After we come out from a show of paintings inaugurated earlier, where a whole city is pegged to the realism practiced by the artist, we also head to see this photography show beginning on the same evening. This show seems to sift what has turned absurd in the reality of the past around, where from the artist finds his impulses and breathes in creativity for everyone to see! Called Bark is the Song of the Dog, this show of photographs by Anuj Ambalal – the younger son of well-known painter Amit Ambalal – opened at the trending space 079 Stories in the far west of the city.
Curated by Khushnu Panthaki Hoof and hosted by Purva Damani, this show features some five dozen plus photographs in colour and monochrome inspired by and shot at some warehouses dealing with discarded household items, some of which may pass for ‘antiques’!
While the photo artist has dwelt on Lord Shrinathji of Nathdwara and Mahatma Gandhi in the past, this time around he chose to focus his lens and the viewfinder on things that have outlived their “purpose” in a household and have thus made their way to warehouses. The photographs that were shot on a black and white film with an old Pentax 35 mm camera to actually overcome a phase of “shooter’s block”, “proved to be a liberating process” for the artist! A look at the prints a few months after the shooting and the following hiatus revealed what Anuj calls their “absurdity”, “tragic-comical” quality or “Kafkaesque humour”; and thus was born the idea to put them on a show for the art fraternity!
Shot in more than one warehouses (one of which, possibly the bigger of the lot, is located in the Dani Limda area of the South city) and where all kinds of memorabilia can be found for reuse and recycling as per need and choice, some of these works certainly evoke dark humour, which is accentuated by the carefully phrased catchy and very communicative captions by the creator of the images.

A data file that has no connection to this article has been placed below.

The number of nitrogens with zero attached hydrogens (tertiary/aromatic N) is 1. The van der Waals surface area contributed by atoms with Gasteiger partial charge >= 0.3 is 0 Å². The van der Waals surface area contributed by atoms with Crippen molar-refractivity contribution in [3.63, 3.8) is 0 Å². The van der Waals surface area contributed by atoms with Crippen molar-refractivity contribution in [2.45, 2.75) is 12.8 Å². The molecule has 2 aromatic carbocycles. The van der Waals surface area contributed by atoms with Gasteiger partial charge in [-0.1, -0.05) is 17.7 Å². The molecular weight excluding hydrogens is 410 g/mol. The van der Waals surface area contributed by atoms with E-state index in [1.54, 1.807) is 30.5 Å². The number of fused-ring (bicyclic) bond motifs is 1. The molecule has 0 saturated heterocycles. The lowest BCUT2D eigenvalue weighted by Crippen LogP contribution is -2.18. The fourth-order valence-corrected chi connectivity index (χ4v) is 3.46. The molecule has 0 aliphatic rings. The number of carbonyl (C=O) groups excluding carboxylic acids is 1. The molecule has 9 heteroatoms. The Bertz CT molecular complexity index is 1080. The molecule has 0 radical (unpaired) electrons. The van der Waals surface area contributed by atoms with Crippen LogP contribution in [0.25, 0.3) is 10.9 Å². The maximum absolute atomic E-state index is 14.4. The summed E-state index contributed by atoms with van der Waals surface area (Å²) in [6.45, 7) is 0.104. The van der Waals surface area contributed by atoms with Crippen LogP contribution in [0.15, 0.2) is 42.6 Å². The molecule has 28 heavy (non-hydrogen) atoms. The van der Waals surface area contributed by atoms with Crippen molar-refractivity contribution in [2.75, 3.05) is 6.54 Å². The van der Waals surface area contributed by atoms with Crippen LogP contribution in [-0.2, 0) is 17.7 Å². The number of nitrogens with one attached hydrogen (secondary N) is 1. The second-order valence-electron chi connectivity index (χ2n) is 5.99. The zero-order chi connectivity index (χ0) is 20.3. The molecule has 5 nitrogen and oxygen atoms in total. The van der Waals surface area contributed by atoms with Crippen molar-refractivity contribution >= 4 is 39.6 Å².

Sample a few of these captions like: As I Please for a portrait picture of late PM Indira Gandhi stocked on top of a pile of other picture frames; Hear The Wind Sing for an old design table fan; The Famished Road depicting a forlorn corridor of the warehouse with used items strewn on both sides; Strange Library shows another corridor full of almirahs not of books but sundry items!
Move on and find Virgin of the Wall showing a mother and a baby; Hitchhiked for a kid car; Family Affairs I and II for another pile of portraits and family photos; Noah’s Ark is the title for a cluster of porcelain, glass and china items; Contemplation speaks solidly for a model Tortoise slow in motion, but definitely cast in a forward look; The Joke relates to ‘laughing lions’ juxtaposed with what looks like a bulldog! And while on lions, Men without Women is the caption given to two lions who find themselves confronting each other; something that also draws on a famous tagline from the ad world “men will be men”!
To go with the photo-artist’s description of his work, the pictures in the show do underscore the abundant absurdities, but also the paradoxes that lie scattered in life around all of us that we may or may not notice. It mostly takes an artist’s roving and alert eye to spot them and present them to us!
While that surely is the job of the creative class, interestingly and poignantly, the objects brought to frames in the show depict a certain irony of being discarded after living a life of utility in a social construct called the household; something that further applies to the living beings of this construct called family also, the humans who are destined to be gradually relegated to an inactive, empty and meaningless life in the family, or in the society as they age and slow down in every respect! The takeaway would seem to be is there a way to break the mould and not be discarded in life?
The show that spurs the existentialist thoughts is on till December 10 every day from 11 am to 7 pm.
Photographs : Rajkumar Rao
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